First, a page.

Human rights lawyers and advocates were persecuted by the authorities. Vera Stremkovskaya, a human rights lawyer, was called to meetings with officials at the Ministry of Justice, and at both the Belarusian and the Minsk City Collegium of Advocates, in an attempt to put pressure on her and to initiate a process to disbar her. It appeared that the persecution and harassment of Vera Stremkovskaya were politically motivated.

The government officials also accused Vera Stremkovskaya of revealing case information about three of her clients – Andrey Klimov, Vasiliy Starovoitov and Vladimir Kudzinnov – which they alleged constituted a violation of lawyers' ethics. The clients, all businessmen and former members of parliament of the 13 Supreme Soviet, dissolved by President Lukashenka, were imprisoned on charges of bribery. It was alleged that the real reason for their imprisonment was that they had publicly criticized the President's policies. They were prisoners of conscience. In September there were reports that Vladimir Kudzinnov had been ill-treated in Minsk colony uzh 15/1.

On 8 June lawyer Alyaksey Filipchanka reportedly set himself on fire outside the Novopolotsk City Court building to protest against violations of human rights and the judicial process in Belarus. He died in August.

Restrictions on freedom of expression continued to lead to trials of prisoners of conscience. In January Pavel Sheremet and Dmitry Zavadsky, Russian television journalists, were sentenced to suspended prison terms of two and one and a half years respectively (see Amnesty International Report 1998). They were convicted of conspiracy and illegally crossing thestate border. Pavel Sheremet was also convicted of "exceeding his professional powers as a journalist resulting in damage to the public interest".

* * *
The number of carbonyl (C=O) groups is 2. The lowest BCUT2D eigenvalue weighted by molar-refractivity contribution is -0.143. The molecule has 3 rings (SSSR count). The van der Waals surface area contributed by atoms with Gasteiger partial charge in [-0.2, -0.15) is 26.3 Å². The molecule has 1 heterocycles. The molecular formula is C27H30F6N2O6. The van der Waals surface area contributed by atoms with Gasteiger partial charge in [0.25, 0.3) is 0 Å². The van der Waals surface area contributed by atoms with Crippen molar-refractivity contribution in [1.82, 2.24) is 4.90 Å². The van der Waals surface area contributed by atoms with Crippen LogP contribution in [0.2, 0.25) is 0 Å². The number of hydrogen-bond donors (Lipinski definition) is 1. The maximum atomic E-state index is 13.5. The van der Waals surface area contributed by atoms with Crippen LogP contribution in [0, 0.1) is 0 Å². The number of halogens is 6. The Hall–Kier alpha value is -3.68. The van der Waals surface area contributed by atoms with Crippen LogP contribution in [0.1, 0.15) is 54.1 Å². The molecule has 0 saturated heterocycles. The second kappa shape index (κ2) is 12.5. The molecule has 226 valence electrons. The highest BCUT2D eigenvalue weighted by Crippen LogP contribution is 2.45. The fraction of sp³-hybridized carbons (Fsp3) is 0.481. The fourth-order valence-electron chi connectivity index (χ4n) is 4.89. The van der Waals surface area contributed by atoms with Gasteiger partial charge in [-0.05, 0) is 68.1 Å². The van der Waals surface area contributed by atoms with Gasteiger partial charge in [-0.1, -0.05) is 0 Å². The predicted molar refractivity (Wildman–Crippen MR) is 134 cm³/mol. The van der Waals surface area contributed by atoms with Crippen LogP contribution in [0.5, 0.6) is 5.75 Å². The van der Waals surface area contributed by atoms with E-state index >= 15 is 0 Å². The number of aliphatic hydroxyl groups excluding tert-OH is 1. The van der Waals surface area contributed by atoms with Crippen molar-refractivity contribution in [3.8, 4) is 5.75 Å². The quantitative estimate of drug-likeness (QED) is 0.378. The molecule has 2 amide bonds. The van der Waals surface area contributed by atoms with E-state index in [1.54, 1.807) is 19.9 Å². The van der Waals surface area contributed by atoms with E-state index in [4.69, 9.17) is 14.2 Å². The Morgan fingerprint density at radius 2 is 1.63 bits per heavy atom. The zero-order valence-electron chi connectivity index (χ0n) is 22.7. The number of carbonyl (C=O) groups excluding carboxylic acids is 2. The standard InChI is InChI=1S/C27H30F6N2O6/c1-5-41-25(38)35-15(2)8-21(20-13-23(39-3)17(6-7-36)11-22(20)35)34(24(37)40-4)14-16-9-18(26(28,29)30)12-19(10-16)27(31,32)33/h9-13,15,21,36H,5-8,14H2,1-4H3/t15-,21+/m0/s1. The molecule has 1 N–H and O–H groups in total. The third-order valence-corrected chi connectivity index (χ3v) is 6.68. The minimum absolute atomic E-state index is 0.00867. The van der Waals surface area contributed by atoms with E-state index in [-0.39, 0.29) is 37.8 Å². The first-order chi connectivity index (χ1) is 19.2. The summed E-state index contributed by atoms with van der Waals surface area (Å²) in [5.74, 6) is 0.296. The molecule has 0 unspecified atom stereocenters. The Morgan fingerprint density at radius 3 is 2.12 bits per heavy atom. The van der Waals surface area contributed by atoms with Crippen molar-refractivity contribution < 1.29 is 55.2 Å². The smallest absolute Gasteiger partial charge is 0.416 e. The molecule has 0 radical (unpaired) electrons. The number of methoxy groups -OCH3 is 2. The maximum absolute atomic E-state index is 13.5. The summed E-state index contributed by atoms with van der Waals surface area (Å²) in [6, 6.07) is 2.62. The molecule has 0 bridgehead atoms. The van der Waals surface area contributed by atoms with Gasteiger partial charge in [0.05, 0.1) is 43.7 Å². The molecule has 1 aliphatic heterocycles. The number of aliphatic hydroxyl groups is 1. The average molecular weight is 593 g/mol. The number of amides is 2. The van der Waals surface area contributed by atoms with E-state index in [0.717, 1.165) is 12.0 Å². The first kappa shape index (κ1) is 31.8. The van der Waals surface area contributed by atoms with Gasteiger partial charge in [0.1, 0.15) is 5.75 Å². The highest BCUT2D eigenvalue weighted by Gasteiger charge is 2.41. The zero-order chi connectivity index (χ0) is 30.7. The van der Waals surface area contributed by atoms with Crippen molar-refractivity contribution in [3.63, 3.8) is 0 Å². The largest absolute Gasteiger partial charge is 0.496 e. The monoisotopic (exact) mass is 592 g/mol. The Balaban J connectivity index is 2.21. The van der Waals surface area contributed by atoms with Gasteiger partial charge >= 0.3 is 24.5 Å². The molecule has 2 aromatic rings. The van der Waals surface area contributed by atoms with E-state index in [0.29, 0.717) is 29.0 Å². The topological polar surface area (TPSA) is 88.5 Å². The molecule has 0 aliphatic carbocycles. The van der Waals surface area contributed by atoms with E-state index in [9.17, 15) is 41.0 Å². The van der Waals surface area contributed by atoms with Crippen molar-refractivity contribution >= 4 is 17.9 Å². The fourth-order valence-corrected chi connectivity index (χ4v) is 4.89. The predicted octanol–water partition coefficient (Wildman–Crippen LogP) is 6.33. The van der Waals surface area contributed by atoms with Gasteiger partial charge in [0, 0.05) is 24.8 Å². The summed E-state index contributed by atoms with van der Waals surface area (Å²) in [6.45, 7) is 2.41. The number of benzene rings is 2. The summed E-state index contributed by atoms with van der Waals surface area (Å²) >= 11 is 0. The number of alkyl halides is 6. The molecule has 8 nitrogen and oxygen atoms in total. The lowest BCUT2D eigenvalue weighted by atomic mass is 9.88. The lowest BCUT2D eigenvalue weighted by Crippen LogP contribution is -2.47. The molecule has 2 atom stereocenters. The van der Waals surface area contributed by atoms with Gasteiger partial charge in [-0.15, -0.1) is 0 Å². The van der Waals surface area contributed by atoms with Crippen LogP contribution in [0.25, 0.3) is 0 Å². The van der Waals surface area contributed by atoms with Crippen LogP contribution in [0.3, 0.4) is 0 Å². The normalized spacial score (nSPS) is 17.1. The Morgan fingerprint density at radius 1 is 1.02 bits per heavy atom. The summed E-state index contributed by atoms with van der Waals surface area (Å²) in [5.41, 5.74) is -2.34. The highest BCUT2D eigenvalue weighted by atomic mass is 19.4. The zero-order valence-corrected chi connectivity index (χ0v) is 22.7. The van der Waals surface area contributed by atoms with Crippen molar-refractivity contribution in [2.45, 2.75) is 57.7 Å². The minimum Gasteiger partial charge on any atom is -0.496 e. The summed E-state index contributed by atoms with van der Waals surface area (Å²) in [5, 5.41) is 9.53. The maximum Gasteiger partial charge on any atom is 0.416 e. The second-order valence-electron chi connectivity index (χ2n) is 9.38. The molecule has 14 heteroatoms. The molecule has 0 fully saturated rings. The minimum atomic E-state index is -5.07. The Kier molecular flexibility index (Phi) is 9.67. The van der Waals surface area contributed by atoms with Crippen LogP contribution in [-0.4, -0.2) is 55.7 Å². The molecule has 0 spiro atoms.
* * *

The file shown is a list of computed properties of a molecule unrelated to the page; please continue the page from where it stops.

Many opposition supporters were beaten by police during arrest and in pre-trial detention. Vyacheslav Sivchyk was reported to have been severely beaten by police on 2 April. He needed hospital treatment for concussion. Fourteen-year-old Anton Taras, arrested at the April rally commemorating the Chernobyl disaster, was allegedly forced by police to put on a gas mask he had worn symbolically during the rally. They then stopped the air supply until he began to suffocate, a torture method known as "elephant". No investigations were known to have been carried out into allegations of torture or ill-treatment.

The death penalty continued to be used extensively. However, information about the death penalty was hard to obtain as it is classed as a state secret. President Lukashenka reportedly stated in January that 30 people had been executed in 1997. At least 84 people were reportedly under sentence of death. The Deputy Procurator General of Belarus was reported to have said that 33 people were executed between January and August.

Prisoners facing imminent execution included five prisoners held in SIZO No. 1 in Minsk: Ivan Fomin, Sergey Protiraev, Igor Sklyarenko, Mikhail Glushenok and Sergey Zababurin. Ivan Fomin and Mikhail Glushenok were reportedly tortured and forced to sign confessions. Four of them were thought to have received unfair trials. According to reports, prisoners under sentence of death in SIZO No. 1 in Minsk were regularly ill-treated, including by being beaten with a wooden hammer. The death sentence on F. Verega was commuted to 15 years' imprisonment by the Supreme Court in January.

Amnesty International called for the immediate and unconditional release of all prisoners of conscience, including any demonstrators detained solely for peacefully exercising their right to freedom ofassembly. It urged prompt and impartial investigations into allegations of ill-treatment and for anyone responsible to be brought to justice.

The organization called on the authorities to stop the apparent practice of censuring and silencing human rights lawyers by taking away their licences, including the attempts to disbar Vera Stremkovskaya. Amnesty International called on the authorities to reinstate all human rights lawyers, including Nadezhda Dudareva and Gary Pogonyailo, who had previously been disbarred solely because of their human rights activities.

Amnesty International urged the government to abolish the death penalty and to declare a moratorium on executions. It called on the President to grant clemency to all those under sentence of death.